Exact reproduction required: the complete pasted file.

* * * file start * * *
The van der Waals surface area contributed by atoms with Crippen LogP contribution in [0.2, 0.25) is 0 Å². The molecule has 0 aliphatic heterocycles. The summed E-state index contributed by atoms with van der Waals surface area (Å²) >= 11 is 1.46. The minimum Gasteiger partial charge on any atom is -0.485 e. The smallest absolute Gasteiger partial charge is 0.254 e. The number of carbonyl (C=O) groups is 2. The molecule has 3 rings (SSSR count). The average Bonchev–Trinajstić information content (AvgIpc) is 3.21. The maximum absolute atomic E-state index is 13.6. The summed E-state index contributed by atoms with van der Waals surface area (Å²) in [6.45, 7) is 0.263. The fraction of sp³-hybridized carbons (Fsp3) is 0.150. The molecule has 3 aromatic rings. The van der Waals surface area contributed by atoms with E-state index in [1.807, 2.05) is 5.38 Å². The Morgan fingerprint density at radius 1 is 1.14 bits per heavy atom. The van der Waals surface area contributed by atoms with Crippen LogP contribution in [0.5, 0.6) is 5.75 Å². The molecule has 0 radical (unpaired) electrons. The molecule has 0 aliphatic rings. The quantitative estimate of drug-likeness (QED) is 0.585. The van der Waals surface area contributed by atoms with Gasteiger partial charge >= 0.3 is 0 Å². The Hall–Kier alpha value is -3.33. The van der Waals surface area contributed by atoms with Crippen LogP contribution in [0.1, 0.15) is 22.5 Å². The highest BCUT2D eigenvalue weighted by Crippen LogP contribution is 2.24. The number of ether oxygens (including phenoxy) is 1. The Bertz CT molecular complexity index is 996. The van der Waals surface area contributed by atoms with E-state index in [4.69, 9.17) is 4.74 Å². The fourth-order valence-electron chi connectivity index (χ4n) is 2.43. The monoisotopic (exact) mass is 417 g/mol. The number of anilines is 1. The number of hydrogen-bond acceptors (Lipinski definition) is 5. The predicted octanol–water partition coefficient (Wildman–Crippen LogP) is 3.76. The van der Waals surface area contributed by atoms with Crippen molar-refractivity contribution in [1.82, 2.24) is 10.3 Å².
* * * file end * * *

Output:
The van der Waals surface area contributed by atoms with Crippen LogP contribution in [0.2, 0.25) is 0 Å². The molecule has 0 aliphatic heterocycles. The summed E-state index contributed by atoms with van der Waals surface area (Å²) >= 11 is 1.46. The minimum Gasteiger partial charge on any atom is -0.485 e. The smallest absolute Gasteiger partial charge is 0.254 e. The number of carbonyl (C=O) groups is 2. The molecule has 3 rings (SSSR count). The average Bonchev–Trinajstić information content (AvgIpc) is 3.21. The maximum absolute atomic E-state index is 13.6. The summed E-state index contributed by atoms with van der Waals surface area (Å²) in [6.45, 7) is 0.263. The fraction of sp³-hybridized carbons (Fsp3) is 0.150. The molecule has 3 aromatic rings. The van der Waals surface area contributed by atoms with E-state index in [1.807, 2.05) is 5.38 Å². The Morgan fingerprint density at radius 1 is 1.14 bits per heavy atom. The van der Waals surface area contributed by atoms with Crippen LogP contribution in [0.5, 0.6) is 5.75 Å². The molecule has 0 radical (unpaired) electrons. The molecule has 0 aliphatic rings. The quantitative estimate of drug-likeness (QED) is 0.585. The van der Waals surface area contributed by atoms with Gasteiger partial charge >= 0.3 is 0 Å². The Hall–Kier alpha value is -3.33. The van der Waals surface area contributed by atoms with Crippen LogP contribution in [0.1, 0.15) is 22.5 Å². The highest BCUT2D eigenvalue weighted by Crippen LogP contribution is 2.24. The number of ether oxygens (including phenoxy) is 1. The Bertz CT molecular complexity index is 996. The van der Waals surface area contributed by atoms with E-state index in [4.69, 9.17) is 4.74 Å². The fourth-order valence-electron chi connectivity index (χ4n) is 2.43. The monoisotopic (exact) mass is 417 g/mol. The number of anilines is 1. The number of hydrogen-bond acceptors (Lipinski definition) is 5. The predicted octanol–water partition coefficient (Wildman–Crippen LogP) is 3.76. The van der Waals surface area contributed by atoms with Crippen molar-refractivity contribution in [1.82, 2.24) is 10.3 Å².